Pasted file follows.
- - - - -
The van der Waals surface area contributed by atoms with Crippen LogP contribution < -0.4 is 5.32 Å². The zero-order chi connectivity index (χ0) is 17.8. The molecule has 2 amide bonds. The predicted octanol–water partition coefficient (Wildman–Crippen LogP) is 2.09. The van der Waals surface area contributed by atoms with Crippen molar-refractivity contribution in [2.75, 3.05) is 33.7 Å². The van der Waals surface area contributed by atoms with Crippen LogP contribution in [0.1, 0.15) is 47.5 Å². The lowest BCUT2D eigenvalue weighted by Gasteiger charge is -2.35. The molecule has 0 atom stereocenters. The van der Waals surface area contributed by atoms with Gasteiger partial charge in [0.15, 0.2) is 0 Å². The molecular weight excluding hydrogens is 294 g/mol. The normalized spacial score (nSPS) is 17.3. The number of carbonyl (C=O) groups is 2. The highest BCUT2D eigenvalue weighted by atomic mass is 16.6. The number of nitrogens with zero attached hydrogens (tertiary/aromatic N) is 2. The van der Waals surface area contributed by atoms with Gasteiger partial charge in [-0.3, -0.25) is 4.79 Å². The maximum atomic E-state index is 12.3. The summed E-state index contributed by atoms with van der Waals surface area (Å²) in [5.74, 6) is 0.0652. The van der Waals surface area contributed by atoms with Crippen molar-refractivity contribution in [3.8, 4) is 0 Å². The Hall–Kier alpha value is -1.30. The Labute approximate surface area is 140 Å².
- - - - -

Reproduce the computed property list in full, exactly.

The van der Waals surface area contributed by atoms with Crippen LogP contribution < -0.4 is 5.32 Å². The zero-order chi connectivity index (χ0) is 17.8. The molecule has 2 amide bonds. The predicted octanol–water partition coefficient (Wildman–Crippen LogP) is 2.09. The van der Waals surface area contributed by atoms with Crippen molar-refractivity contribution in [2.75, 3.05) is 33.7 Å². The van der Waals surface area contributed by atoms with Crippen LogP contribution in [0.1, 0.15) is 47.5 Å². The lowest BCUT2D eigenvalue weighted by Gasteiger charge is -2.35. The molecule has 0 atom stereocenters. The van der Waals surface area contributed by atoms with Gasteiger partial charge in [0.15, 0.2) is 0 Å². The molecular weight excluding hydrogens is 294 g/mol. The normalized spacial score (nSPS) is 17.3. The number of carbonyl (C=O) groups is 2. The highest BCUT2D eigenvalue weighted by atomic mass is 16.6. The number of nitrogens with zero attached hydrogens (tertiary/aromatic N) is 2. The van der Waals surface area contributed by atoms with Gasteiger partial charge in [-0.3, -0.25) is 4.79 Å². The maximum atomic E-state index is 12.3. The summed E-state index contributed by atoms with van der Waals surface area (Å²) in [5.74, 6) is 0.0652. The van der Waals surface area contributed by atoms with Crippen molar-refractivity contribution in [3.8, 4) is 0 Å². The Hall–Kier alpha value is -1.30. The Labute approximate surface area is 140 Å².